New peers announcement “cynically” timed to coincide with Royal wedding, say campaigners

Posted on the 18th May 2018

The Electoral Reform Society says sneaky attempt to bury news of appointments is further evidence of the need for Lords reform.

  • For immediate release, 18th May 2018.
  • Statement from the Electoral Reform Society. Spokespeople are available for interview – contact / 07870212425.

Campaigners have branded the timing of an expected announcement of new peers an “insult to voters” which flies in the face of growing calls for reform.

The Prime Minister was expected to announce the new appointments to the House of Lords as early as December last year [1] but has reportedly decided to do so this weekend as the nation celebrates the Royal wedding [2].

The news agenda will be dominated by the joyous occasion leaving few column inches for criticism of the appointment announcement.

New peerages will further inflate the already bloated second chamber despite cross-party calls for reform.

The Electoral Reform Society has also criticised Jeremy Corbyn for seemingly backtracking on his previous stance on the House of Lords.

Darren Hughes, Chief Executive of the Electoral Reform Society said: 

“This has now gone beyond a joke. Time and time again the government talk about reducing the cost of politics. Yet at the same time they’re packing the upper house with former MPs and retired party hacks.

“If Mrs May was serious about reducing the cost of politics, she would halt these appointments rather than providing yet more fuel for public concern about cronyism. It is an insult to voters.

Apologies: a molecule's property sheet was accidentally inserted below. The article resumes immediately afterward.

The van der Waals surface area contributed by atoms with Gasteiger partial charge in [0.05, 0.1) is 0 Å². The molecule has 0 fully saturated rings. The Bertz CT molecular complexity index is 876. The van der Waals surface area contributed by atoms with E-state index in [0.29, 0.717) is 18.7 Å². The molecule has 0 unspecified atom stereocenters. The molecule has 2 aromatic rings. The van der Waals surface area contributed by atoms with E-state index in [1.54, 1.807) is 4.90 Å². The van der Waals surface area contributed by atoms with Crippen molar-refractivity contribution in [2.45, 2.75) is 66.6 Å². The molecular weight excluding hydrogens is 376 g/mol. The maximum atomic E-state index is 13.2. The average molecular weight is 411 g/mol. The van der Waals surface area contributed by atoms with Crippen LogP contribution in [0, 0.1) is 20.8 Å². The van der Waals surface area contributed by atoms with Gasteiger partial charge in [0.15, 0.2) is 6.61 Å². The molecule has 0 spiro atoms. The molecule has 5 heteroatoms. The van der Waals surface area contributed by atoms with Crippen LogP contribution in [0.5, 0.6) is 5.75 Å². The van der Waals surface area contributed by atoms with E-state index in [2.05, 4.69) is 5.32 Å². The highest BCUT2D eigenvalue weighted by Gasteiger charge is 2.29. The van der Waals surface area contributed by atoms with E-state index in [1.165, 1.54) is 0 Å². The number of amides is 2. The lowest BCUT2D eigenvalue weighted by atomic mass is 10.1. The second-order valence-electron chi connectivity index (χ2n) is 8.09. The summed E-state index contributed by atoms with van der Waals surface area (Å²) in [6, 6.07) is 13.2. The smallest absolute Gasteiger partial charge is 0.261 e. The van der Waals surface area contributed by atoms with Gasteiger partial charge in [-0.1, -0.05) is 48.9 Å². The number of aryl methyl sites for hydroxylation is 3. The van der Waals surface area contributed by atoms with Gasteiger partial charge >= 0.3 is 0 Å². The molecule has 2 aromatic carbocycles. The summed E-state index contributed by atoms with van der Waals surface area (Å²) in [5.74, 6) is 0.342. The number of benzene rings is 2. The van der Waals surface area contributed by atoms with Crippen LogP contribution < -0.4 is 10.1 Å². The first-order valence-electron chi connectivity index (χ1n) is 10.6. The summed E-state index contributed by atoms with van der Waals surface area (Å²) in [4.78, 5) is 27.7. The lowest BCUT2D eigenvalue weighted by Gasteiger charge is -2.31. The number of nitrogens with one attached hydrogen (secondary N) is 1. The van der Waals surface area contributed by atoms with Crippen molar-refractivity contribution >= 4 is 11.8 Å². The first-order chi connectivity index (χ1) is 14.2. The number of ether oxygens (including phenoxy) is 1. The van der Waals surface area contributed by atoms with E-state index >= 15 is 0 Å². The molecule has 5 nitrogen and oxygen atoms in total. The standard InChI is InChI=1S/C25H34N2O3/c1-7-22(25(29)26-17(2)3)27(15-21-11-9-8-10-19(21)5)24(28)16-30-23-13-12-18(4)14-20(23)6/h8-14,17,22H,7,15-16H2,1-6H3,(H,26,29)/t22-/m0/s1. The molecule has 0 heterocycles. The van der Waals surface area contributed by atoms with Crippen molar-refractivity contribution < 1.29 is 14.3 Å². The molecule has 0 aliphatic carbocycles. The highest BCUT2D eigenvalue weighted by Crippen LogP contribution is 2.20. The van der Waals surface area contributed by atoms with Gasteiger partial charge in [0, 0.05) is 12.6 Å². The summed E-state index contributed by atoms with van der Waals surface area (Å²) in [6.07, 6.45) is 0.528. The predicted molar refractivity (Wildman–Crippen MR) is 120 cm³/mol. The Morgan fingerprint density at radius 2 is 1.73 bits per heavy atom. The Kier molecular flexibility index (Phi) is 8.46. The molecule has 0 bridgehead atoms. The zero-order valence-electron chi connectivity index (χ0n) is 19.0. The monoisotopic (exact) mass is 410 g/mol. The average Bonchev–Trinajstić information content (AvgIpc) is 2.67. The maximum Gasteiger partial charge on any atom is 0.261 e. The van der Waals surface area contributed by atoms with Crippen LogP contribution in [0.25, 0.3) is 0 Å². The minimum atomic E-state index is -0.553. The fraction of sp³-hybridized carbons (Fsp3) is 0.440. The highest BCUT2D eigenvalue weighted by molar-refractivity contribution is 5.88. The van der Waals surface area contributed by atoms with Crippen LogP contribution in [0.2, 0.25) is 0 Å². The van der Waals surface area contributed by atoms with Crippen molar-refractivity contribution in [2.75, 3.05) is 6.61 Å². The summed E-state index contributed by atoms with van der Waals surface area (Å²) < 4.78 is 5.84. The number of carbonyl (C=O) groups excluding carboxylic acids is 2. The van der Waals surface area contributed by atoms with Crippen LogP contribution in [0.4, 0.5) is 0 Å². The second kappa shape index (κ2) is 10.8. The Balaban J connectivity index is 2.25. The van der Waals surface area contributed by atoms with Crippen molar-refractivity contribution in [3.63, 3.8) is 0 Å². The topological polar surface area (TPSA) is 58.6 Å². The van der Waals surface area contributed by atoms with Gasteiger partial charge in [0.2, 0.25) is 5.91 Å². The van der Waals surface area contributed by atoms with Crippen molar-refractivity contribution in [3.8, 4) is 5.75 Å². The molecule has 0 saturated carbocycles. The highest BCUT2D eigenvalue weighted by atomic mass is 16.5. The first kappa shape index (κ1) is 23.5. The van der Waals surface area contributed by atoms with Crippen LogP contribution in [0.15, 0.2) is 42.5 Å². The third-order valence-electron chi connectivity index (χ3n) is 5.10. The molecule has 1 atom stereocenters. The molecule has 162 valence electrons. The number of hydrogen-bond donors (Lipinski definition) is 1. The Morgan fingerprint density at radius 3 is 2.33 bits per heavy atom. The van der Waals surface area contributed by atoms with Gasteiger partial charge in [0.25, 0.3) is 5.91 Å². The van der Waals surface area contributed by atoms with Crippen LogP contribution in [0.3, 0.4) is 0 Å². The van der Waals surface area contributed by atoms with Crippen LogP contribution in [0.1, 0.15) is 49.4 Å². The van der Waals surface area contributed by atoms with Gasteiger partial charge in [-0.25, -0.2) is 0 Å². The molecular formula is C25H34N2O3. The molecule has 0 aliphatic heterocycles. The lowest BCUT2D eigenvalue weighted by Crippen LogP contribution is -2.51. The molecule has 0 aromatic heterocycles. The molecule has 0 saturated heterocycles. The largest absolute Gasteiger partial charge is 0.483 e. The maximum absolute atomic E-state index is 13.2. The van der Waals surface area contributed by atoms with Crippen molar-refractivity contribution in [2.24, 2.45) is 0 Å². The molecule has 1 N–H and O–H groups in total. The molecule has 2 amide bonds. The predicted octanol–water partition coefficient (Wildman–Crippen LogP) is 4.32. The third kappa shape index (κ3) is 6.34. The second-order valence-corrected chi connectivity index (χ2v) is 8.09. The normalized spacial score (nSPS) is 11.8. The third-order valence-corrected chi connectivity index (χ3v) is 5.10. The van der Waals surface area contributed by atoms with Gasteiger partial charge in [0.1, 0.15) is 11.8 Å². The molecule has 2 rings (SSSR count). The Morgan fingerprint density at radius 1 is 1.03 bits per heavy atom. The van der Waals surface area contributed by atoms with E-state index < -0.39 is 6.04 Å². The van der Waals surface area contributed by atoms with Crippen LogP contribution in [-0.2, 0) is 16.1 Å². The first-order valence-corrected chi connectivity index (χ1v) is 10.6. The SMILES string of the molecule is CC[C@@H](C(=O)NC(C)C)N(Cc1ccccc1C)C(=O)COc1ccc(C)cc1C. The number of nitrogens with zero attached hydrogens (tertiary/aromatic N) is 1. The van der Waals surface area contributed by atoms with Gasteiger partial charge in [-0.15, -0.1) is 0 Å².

“Furthermore, the timing of the announcement appears deeply cynical. At the beginning of the year the Prime Minister lost her nerve in the face of public opposition and delayed making the announcement. Now she is expected to try and hide it behind the euphoria of a Royal wedding.

“This kind of cynical politics is precisely the reason we need an elected second chamber.

“Questions should also be asked of the Leader of the Opposition who is expected to nominate peers despite previously saying he would like to see an elected second chamber [3].

“This has been presented as a matter of principle for the Labour Party. So what has changed?”

The House of Lords is the second-largest legislative chamber in the world after China ’s National People’s Congress. It currently has 780 members, far more than can be seated in the chamber.


Read the ERS’ latest report on the Lords, ‘The High Cost of Small Change’ here:  

Notes to Editors


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